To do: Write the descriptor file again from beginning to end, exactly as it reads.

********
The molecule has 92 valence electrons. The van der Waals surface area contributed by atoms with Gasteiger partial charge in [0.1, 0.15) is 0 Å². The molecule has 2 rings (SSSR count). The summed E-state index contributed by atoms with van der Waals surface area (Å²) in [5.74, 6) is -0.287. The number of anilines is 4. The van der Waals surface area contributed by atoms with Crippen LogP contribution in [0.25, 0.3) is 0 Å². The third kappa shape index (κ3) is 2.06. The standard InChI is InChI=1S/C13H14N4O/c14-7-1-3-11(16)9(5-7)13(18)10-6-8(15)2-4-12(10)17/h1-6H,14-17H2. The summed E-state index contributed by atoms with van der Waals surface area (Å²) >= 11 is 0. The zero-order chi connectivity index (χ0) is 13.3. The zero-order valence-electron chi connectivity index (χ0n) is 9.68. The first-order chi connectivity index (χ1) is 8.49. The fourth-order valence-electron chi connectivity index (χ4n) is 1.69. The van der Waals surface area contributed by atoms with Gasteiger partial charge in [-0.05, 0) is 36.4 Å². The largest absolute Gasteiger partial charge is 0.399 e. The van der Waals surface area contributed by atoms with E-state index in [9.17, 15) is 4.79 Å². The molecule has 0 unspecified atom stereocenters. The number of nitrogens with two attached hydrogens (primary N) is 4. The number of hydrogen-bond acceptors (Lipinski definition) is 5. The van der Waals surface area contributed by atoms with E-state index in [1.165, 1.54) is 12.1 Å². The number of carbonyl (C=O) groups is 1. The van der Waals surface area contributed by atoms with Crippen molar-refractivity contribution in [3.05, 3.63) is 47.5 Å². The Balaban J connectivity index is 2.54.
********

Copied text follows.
The molecule has 92 valence electrons. The van der Waals surface area contributed by atoms with Gasteiger partial charge in [0.1, 0.15) is 0 Å². The molecule has 2 rings (SSSR count). The summed E-state index contributed by atoms with van der Waals surface area (Å²) in [5.74, 6) is -0.287. The number of anilines is 4. The van der Waals surface area contributed by atoms with Crippen LogP contribution in [0.25, 0.3) is 0 Å². The third kappa shape index (κ3) is 2.06. The standard InChI is InChI=1S/C13H14N4O/c14-7-1-3-11(16)9(5-7)13(18)10-6-8(15)2-4-12(10)17/h1-6H,14-17H2. The summed E-state index contributed by atoms with van der Waals surface area (Å²) >= 11 is 0. The zero-order chi connectivity index (χ0) is 13.3. The zero-order valence-electron chi connectivity index (χ0n) is 9.68. The first-order chi connectivity index (χ1) is 8.49. The fourth-order valence-electron chi connectivity index (χ4n) is 1.69. The van der Waals surface area contributed by atoms with Gasteiger partial charge in [-0.05, 0) is 36.4 Å². The largest absolute Gasteiger partial charge is 0.399 e. The van der Waals surface area contributed by atoms with E-state index in [9.17, 15) is 4.79 Å². The molecule has 0 unspecified atom stereocenters. The number of nitrogens with two attached hydrogens (primary N) is 4. The number of hydrogen-bond acceptors (Lipinski definition) is 5. The van der Waals surface area contributed by atoms with E-state index in [1.165, 1.54) is 12.1 Å². The number of carbonyl (C=O) groups is 1. The van der Waals surface area contributed by atoms with Crippen molar-refractivity contribution in [3.05, 3.63) is 47.5 Å². The Balaban J connectivity index is 2.54.